28. The Thief of Bagdad
(1924)
29. Along the Great Divide
30. Sadie Thompson
31. The Man I Love
32. The Lawless Breed
33. The King and Four Queens
34. Uncertain Glory
35. The Big Trail
36. Regeneration
37. Dark Command

38. Battle Cry
39. College Swing
40. Northern Pursuit
41. They Died with Their Boots On
42. Band of Angels
43. Going Hollywood
44. Background to Danger
« Last Edit: June 24, 2019, 01:08:20 AM by 1SO »
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1SO

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Re: Director's Best: Raoul Walsh
« Reply #38 on: January 06, 2015, 01:49:45 PM »
Manpower
* * * - Very Good


Raoul Walsh steals the entire Howard Hawks playbook for this tale of men working the life and death job of repairing downed power lines. When not putting their lives in harm's way - often showing off how little they fear death, which reveals how much they ACTUALLY fear it - they're playing pranks, chasing women and causing all sorts of trouble. It's like watching DePalma do his least inspired Hitchcock pastiche. You see all the mechanisms because the director is working without the invisible touch of the master.

This story has been made many times over by Warner Bros. Three times with Edward G. Robinson and at least twice by Raoul Walsh. The film is also similar in many ways to They Drive by Night (directed by Walsh and released the year before.) Despite this, Walsh gives the film Hawks' spontaneous energy that makes it play like the original version. There’s never the sense of fatalism, even when it should be obvious who's not going to make it to the end credits. I just wish a couple of the big scenes (mostly in the beginning) weren't so poorly directed. It's in those moments of excitement that Walsh becomes thuddingly obvious, drawing out the danger when it would've been more effective to surprise the audience with how quickly electricity can take a life.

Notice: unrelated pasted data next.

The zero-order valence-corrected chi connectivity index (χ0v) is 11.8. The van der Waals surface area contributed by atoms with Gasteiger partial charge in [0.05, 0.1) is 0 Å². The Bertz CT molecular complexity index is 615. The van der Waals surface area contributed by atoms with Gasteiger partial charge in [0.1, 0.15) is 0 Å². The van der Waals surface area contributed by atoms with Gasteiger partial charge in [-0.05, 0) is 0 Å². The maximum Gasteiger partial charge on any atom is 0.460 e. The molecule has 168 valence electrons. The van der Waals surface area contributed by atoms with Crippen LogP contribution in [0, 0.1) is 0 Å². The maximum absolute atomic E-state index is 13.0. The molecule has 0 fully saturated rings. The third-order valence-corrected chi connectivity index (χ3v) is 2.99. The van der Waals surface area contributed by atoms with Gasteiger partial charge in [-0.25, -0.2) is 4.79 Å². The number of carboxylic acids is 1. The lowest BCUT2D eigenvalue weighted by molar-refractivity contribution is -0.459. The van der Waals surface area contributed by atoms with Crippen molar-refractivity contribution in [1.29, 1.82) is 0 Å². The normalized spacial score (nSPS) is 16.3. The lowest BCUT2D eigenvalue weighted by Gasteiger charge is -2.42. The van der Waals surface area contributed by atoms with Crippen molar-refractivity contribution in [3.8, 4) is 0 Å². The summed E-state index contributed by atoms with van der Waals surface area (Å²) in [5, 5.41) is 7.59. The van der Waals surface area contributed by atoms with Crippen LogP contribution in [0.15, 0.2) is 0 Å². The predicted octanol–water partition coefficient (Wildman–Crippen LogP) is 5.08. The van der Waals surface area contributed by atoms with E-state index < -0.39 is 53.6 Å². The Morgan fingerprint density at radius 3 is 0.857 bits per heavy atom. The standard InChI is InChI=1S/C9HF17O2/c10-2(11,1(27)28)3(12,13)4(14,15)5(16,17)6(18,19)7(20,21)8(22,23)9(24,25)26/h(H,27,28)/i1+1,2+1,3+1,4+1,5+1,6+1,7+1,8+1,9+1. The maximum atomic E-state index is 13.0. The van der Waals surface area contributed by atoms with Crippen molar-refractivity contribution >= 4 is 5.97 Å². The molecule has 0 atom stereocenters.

I think I'm going to have to buy this one, flaws and all. Marlene Dietrich as gutter trash who can't live too far from the sewer. (It's shocking to see her dressed as a housewife.) George Raft as the clear-headed best friend. His best performance, including unlikely chemistry with Dietrich. Alan Hale, Frank McHugh, Ward Bond, Barton MacLane, Eve Arden all swing at every pitch and while there are some strikes, this is a bunch who can generally make anything work. From a critical standpoint, I admit Hawks' Only Angels Have Wings is a better film, but this is the one I'll watch more often.
« Last Edit: February 14, 2016, 08:20:36 PM by 1SO »
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oldkid

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Re: Director's Best: Raoul Walsh
« Reply #39 on: April 26, 2015, 03:55:36 PM »
"It's not art unless it has the potential to be a disaster." Bansky